Former energy minister Tina Joemat-Pettersson had given an instruction for Eskom to sign the agreements today. Photo: Supplied
Johannesburg - The renewable energy ­industry will have to wait longer for Eskom to sign power purchase agreements with ­renewable energy independent power producers (IPPs) after Energy Minister Mmamoloko Kubayi moved Tuesday's deadline for the financial closure of the power purchase agreements.

The renewable energy industry has accused Eskom of dragging its feet on the conclusion of power purchase agreements with 37 IPPs.

According to the SA Renewable Energy Council (Sarec), the delay was putting about R58 billion at risk.

Despite the pressure from the industry, Eskom, which is the designated buyer of electricity from IPPs, has maintained that it would sign the power purchase agreements with IPPs at a pace and scale it could afford.

Sarec said on Monday that it was concerned that the signing had been delayed.

Read also: Power from IPPs 'too costly' for Eskom

Sarec said Kubayi’s office had asked for the signing to be delayed until she had met her public enterprises ­counterpart, Lynne Brown. It has been indicated that once the two ministers had met, a new signature deadline would be set, the body said.

“While we recognise the need for the new minister to get up to speed on the issues, financial closure of duly procured renewable power for 37 power purchase agreements now stands at almost two years,” said Sarec chairperson, Brenda Martin.

Clarity sought

Martin last week said former energy minister Tina Joemat-Pettersson had given an instruction for Eskom to sign the agreements today.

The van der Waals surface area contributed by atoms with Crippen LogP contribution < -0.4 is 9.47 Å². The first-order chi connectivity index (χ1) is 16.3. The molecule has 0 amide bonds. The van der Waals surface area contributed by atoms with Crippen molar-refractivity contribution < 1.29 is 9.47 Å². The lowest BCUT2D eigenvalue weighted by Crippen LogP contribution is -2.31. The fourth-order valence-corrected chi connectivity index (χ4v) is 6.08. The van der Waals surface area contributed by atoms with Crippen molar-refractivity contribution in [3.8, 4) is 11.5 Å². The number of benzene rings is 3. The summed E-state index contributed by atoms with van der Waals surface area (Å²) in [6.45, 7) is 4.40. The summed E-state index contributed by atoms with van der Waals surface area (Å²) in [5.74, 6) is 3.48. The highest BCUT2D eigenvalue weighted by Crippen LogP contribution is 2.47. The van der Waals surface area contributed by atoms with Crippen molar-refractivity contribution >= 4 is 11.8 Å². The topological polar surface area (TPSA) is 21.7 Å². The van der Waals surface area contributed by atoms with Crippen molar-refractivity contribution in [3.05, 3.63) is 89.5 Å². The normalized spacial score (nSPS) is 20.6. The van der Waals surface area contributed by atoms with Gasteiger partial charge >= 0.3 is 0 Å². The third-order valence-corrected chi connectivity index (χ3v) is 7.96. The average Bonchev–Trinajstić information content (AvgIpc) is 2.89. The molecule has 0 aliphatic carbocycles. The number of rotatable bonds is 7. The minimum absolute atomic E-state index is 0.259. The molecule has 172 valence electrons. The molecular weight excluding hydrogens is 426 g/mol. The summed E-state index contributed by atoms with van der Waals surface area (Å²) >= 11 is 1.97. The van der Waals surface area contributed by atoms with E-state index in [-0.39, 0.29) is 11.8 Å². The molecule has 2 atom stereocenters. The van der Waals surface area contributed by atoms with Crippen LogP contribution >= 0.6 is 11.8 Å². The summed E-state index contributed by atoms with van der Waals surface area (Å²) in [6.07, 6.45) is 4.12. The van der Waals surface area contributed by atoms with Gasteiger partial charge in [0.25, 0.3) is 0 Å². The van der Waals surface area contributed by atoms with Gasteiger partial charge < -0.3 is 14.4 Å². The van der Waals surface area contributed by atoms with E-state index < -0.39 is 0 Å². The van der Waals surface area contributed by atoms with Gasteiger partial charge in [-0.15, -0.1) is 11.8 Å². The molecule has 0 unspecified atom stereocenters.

“Over the past few weeks, since the previous minister issued her instruction to Eskom, affected IPPs have been working with Eskom officials to ensure that the necessary paperwork is up to date, so that financial closure can be achieved and construction can begin,” Sarec said.

Eskom last week said it was in discussions with the National Treasury, Department of Energy and the Department of Public Enterprises as it sought clarity on how it would recoup costs associated with buying IPP power.

Eskom spokesperson Khulu Phasiwe said Eskom needed clarity on how the costs of the IPPs would be accommodated in the Regulatory Clearing Account (RCA) mechanism. The RCA is a mechanism that compares certain uncontrollable costs and revenues assumed in Nersa’s (National Energy Regulator of SA) Multi-Year Price Determination (MYPD) to actual costs and revenues incurred by Eskom.

Nersa uses the MYPD methodology to evaluate Eskom’s applications for tariff increases and to determine Eskom’s revenue requirements.

In his State of the Nation address in February, President Jacob Zuma gave an assurance that Eskom would sign the power purchase agreements.